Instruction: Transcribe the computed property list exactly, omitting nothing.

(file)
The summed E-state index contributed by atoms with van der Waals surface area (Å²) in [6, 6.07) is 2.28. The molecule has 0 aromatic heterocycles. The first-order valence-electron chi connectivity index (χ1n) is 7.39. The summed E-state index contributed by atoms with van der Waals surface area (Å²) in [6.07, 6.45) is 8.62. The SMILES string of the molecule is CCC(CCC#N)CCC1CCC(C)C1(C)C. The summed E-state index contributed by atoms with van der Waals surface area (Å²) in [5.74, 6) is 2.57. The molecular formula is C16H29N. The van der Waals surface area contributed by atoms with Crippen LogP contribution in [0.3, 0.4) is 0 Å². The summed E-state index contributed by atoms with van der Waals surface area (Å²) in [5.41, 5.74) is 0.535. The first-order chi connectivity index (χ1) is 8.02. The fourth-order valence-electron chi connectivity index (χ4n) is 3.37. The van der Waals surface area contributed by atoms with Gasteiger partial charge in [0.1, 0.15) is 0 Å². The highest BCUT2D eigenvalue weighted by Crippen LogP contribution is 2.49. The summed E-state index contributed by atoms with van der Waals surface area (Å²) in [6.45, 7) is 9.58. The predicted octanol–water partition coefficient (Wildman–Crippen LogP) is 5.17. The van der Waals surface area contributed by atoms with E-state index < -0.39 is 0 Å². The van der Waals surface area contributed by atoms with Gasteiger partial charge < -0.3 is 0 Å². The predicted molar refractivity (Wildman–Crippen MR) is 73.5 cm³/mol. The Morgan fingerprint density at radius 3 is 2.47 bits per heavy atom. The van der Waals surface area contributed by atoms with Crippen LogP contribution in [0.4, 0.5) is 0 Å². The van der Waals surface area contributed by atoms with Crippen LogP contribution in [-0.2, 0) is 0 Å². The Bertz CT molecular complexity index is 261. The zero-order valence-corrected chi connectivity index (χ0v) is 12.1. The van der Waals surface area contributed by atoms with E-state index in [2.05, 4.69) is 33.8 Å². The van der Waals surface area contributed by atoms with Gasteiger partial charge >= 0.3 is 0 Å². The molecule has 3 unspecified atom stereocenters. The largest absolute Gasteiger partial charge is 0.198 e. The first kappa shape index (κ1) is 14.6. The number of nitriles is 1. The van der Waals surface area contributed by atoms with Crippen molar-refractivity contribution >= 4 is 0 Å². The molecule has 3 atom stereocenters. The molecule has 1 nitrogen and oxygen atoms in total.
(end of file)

The summed E-state index contributed by atoms with van der Waals surface area (Å²) in [6, 6.07) is 2.28. The molecule has 0 aromatic heterocycles. The first-order valence-electron chi connectivity index (χ1n) is 7.39. The summed E-state index contributed by atoms with van der Waals surface area (Å²) in [6.07, 6.45) is 8.62. The SMILES string of the molecule is CCC(CCC#N)CCC1CCC(C)C1(C)C. The summed E-state index contributed by atoms with van der Waals surface area (Å²) in [5.74, 6) is 2.57. The molecular formula is C16H29N. The van der Waals surface area contributed by atoms with Crippen LogP contribution in [0.3, 0.4) is 0 Å². The summed E-state index contributed by atoms with van der Waals surface area (Å²) in [5.41, 5.74) is 0.535. The first-order chi connectivity index (χ1) is 8.02. The fourth-order valence-electron chi connectivity index (χ4n) is 3.37. The van der Waals surface area contributed by atoms with Gasteiger partial charge in [0.1, 0.15) is 0 Å². The highest BCUT2D eigenvalue weighted by Crippen LogP contribution is 2.49. The summed E-state index contributed by atoms with van der Waals surface area (Å²) in [6.45, 7) is 9.58. The predicted octanol–water partition coefficient (Wildman–Crippen LogP) is 5.17. The van der Waals surface area contributed by atoms with E-state index < -0.39 is 0 Å². The van der Waals surface area contributed by atoms with Gasteiger partial charge < -0.3 is 0 Å². The predicted molar refractivity (Wildman–Crippen MR) is 73.5 cm³/mol. The Morgan fingerprint density at radius 3 is 2.47 bits per heavy atom. The van der Waals surface area contributed by atoms with Crippen LogP contribution in [0.4, 0.5) is 0 Å². The van der Waals surface area contributed by atoms with Crippen LogP contribution in [-0.2, 0) is 0 Å². The Bertz CT molecular complexity index is 261. The zero-order valence-corrected chi connectivity index (χ0v) is 12.1. The van der Waals surface area contributed by atoms with E-state index in [2.05, 4.69) is 33.8 Å². The van der Waals surface area contributed by atoms with Gasteiger partial charge >= 0.3 is 0 Å². The molecule has 3 unspecified atom stereocenters. The largest absolute Gasteiger partial charge is 0.198 e. The first kappa shape index (κ1) is 14.6. The number of nitriles is 1. The van der Waals surface area contributed by atoms with Crippen molar-refractivity contribution >= 4 is 0 Å². The molecule has 3 atom stereocenters. The molecule has 1 nitrogen and oxygen atoms in total.